ONE WITH MOTHER EARTH

"Indigenous Peoples are the environment and the environment is Indigenous Peoples - we are one and the same with the air, water, and the soil of our Mother Earth. We are connected to every living species and every living species is spiritually and culturally connected to us." 

Tom Goldtooth, National Coordinator, Indigenous Environmental Network 


WITH MOTHER EARTH 


Whether as Native Americans or First Nations, we are "indigenous" to these lands called Canada and United States. We are "peoples" that have collective rights within the hundreds of tribes that still exist today. We are "Indigenous Peoples" who have inherent rights to our traditional lands and we still maintain our culture and spiritual beliefs. Over 1,000 distinct Indigenous communities, reserves, villages and reservations or territories exist in both Canada and United States. These territories sustain us and when they are contaminated with chemical pollutants, our communities often suffer the most - because when the environment is polluted, Indigenous Peoples are polluted. Indigenous knowledge teaches us how to walk upon our Earth Mother and to respect the sacredness of her creation. We use every part of our Earth Mother to sustain us in ceremony and in everyday life. We use the water for ceremony to purify and nourish our spirit and bodies. We depend on traditional foods and plants for ceremony and to nourish our communities. When our water, soil and air are poisoned with toxic chemicals, our rights to practice our traditional lifestyles and heritage and to live in a clean and safe environment are violated.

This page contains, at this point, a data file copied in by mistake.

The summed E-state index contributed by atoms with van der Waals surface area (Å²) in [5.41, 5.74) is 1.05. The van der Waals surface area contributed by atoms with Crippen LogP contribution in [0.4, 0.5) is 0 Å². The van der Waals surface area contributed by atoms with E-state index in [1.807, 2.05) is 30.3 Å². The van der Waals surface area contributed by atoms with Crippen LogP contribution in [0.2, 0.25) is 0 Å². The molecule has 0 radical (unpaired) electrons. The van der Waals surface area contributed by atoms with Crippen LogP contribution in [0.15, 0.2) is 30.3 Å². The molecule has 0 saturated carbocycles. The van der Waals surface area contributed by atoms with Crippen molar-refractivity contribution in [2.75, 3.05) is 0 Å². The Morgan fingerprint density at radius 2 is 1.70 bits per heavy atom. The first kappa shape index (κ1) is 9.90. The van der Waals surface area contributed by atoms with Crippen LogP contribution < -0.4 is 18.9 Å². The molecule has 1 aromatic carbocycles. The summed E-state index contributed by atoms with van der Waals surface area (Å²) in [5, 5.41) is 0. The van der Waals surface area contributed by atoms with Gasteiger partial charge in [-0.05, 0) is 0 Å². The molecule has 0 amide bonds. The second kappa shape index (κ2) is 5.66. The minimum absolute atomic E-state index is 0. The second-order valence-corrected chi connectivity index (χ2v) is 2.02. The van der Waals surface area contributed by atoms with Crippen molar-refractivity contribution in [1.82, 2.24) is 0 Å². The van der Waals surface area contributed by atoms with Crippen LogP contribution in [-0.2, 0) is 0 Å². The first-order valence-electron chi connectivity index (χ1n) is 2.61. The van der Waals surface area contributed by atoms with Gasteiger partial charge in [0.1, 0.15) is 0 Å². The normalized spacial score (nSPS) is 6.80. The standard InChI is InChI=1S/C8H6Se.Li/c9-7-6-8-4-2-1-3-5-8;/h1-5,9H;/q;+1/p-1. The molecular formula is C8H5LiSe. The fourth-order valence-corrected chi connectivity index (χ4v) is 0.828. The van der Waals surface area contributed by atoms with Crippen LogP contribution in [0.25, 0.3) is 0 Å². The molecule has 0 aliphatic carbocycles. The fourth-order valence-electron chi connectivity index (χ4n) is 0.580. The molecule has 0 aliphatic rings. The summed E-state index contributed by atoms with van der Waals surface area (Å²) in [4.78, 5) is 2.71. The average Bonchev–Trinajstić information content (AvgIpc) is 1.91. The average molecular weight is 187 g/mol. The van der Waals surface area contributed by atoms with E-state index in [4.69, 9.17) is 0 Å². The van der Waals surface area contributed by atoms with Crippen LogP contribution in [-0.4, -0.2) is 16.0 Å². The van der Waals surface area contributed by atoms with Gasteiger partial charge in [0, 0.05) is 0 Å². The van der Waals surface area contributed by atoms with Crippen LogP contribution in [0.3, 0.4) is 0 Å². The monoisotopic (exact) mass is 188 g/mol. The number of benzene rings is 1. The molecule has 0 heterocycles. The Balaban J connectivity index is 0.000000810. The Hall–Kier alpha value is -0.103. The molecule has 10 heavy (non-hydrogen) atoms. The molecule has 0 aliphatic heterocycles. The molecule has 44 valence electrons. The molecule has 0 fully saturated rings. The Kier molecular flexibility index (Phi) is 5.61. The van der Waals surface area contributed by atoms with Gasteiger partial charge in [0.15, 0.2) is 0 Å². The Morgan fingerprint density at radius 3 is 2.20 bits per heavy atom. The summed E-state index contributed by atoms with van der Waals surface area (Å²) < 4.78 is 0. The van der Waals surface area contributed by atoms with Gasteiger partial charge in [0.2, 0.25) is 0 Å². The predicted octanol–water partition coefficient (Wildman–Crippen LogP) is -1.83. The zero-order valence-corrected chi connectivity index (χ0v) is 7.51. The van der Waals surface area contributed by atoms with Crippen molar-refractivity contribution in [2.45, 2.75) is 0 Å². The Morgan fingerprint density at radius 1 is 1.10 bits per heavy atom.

OUR  SACRED RELATIONSHIPS


Indigenous knowledge also teaches us our sacred relationship to the Ones-That-Swim, Ones-That-Fly, Ones-that-Crawl, and The-Four-Legged-Ones. These sacred relationships with plants and animals are embodied in our clan identities through our many traditions. Some of these species are endangered and some are polluted with high levels of toxic pollutants in their bodies. If these species are compromised, our clan identification could be endangered as well.

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Native Village Gina Boltz